£1 million conservation project at Carrickfergus Castle moves forward

FacebookTwitterEmailWhatsAppA £1 million conservation project at Carrickfergus Castle has taken a major step forward with the award of the construction contract for a new roof to the castle’s Great Tower. The Great Tower, also known as ‘the Keep’, is a familiar landmark of the town of Carrickfergus and will soon be bustling with activity as […]

Carrickfergus Castle
Carrickfergus Castle.

A £1 million conservation project at Carrickfergus Castle has taken a major step forward with the award of the construction contract for a new roof to the castle’s Great Tower.

The Great Tower, also known as ‘the Keep’, is a familiar landmark of the town of Carrickfergus and will soon be bustling with activity as work gets underway to construct a new roof.

The contract, which starts this month and is expected to last approximately six months, will see JPM Contracts Ltd of Dungiven carry out the dismantling of the existing flat roof and the construction of a new roof that has been designed to be in keeping with the late-medieval architecture of the Castle.

The roof will be made from Irish Oak used ‘green’ and work to shape and assemble the new roof will be conducted on site.

The project will be managed by the Department for Communities’ Historic Environment Division.

Its Director, Iain Greenway, said: “This is the largest capital investment by the Department for Communities in one of our State Care Monuments in recent years.

“The works, which are now moving into the construction phase, will safeguard and enhance this internationally-important castle and ensure that heritage delivers for the social and economic prosperity of the whole area.”

Colum McNicholl from JPM Contracts Ltd said: “We are delighted to be working on this unique construction project at Carrickfergus Castle.

“The new roof, which draws from medieval architecture, will be a show-piece of good conservation, practice and skills.

“The work, involving stone-masons, carpentry and lead workers will ensure the integrity of the Keep for generations to come.”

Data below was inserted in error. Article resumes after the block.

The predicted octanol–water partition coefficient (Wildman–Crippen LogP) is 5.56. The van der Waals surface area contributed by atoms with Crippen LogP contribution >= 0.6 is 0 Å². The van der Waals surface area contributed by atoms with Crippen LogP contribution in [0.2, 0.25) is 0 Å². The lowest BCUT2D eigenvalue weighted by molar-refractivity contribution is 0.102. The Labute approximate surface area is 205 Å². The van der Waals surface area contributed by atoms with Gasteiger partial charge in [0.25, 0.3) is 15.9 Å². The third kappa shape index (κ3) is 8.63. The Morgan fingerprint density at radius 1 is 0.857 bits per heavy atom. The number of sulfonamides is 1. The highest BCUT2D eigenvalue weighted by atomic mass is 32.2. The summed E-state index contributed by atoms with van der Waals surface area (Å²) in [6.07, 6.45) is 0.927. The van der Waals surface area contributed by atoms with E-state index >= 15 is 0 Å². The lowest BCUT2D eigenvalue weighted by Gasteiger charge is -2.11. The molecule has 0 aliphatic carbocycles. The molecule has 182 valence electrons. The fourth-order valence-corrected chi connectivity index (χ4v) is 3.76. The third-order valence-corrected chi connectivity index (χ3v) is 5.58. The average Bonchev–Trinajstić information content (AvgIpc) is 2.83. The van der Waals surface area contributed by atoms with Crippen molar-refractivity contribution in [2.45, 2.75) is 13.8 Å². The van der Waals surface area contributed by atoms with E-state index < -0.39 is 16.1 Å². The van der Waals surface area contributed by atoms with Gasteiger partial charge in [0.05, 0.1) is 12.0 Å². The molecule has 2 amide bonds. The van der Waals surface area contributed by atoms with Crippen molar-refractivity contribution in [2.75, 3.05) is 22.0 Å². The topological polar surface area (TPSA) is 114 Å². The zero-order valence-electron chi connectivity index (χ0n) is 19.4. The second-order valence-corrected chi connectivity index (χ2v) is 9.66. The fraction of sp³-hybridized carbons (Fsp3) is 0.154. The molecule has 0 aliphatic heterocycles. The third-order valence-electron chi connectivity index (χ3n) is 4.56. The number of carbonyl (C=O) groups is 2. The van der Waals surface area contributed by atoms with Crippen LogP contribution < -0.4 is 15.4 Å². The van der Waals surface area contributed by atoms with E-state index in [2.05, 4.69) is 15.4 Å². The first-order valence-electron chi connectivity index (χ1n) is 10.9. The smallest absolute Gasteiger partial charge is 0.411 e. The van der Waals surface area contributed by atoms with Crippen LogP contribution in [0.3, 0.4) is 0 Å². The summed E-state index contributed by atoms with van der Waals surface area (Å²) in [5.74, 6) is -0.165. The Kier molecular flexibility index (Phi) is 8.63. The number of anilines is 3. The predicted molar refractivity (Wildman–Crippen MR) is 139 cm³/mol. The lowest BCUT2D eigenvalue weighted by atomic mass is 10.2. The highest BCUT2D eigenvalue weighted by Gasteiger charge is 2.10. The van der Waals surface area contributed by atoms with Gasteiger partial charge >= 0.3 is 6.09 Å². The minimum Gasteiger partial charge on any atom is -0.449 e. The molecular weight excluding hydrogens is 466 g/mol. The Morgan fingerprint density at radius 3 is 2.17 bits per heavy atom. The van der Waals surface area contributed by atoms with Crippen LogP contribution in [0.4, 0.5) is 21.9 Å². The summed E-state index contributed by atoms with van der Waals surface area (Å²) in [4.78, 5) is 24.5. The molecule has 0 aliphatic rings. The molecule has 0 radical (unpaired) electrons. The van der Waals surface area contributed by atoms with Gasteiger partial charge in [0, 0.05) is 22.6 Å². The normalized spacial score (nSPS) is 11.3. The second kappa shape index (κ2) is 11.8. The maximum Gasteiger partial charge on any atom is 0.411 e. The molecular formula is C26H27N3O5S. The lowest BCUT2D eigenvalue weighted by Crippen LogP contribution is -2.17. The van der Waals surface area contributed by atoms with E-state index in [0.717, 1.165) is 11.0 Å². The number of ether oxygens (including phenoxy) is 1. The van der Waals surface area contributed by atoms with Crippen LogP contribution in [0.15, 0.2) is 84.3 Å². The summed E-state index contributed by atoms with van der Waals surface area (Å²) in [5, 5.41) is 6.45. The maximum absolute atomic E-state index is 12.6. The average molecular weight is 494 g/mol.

Welcoming this phase of the works, Anne Donaghy, Chief Executive of Mid and East Antrim Borough Council, said: “Excitement is building around this project as the enormous potential of Carrickfergus Castle is being realised.

“Through continuing a close working partnership with the Department for Communities we will be helping to facilitate the works, and look forward to seeing the new roof take shape over coming months.”

Carrickfergus Castle has been in State Care since 1928 and is managed by Historic Environment Division within the Department for Communities.

The castle complex will remain open throughout the project, however the Keep and Inner Ward will be closed as construction works happen.

Images, including video footage of the works, will be available shortly after the project starts so that the visitors and the wider public can keep up to date with progress. Regular updates will also be posted to the LoveHeritageNI Facebook page.

The castle was founded in the late twelfth century by John de Courcy, a young Anglo-Norman knight who led a military expedition into Ulster, and who established Carrickfergus as his principal town and castle. 2019 is believed to be the 800th anniversary of John de Courcy’s death.

Carrickfergus Castle has been enlarged and reinforced over the centuries, and remained a military site until 1928, when it passed into State Care. It is one of the most complete examples of Norman architecture in the UK or Ireland.

A flat roof was put on the Great Tower (the Keep) in the 1930s. For many years, however, there has been persistent leaking of rainwater into the upper floor of the 12th-century tower.

In order to achieve a lasting solution to this issue Department for Communities officials have developed the roofing project, to construct an historically-appropriate green-oak roof, made of open timber trusses, oak boards and finished externally in Cumbrian stone slates and lead.

Due-diligence works in preparation for the construction phase of the project have revealed new information about how and when elements of the Great Tower were built, including new information about the form of its earlier roofs.

This new information will be presented at the castle once construction work on the new roof have progressed.

Belfast-based Kennedy-FitzGerald Architects oversaw initial design works for the new roof, and the lead conservation architect was Alistair Coey RIAI.

 

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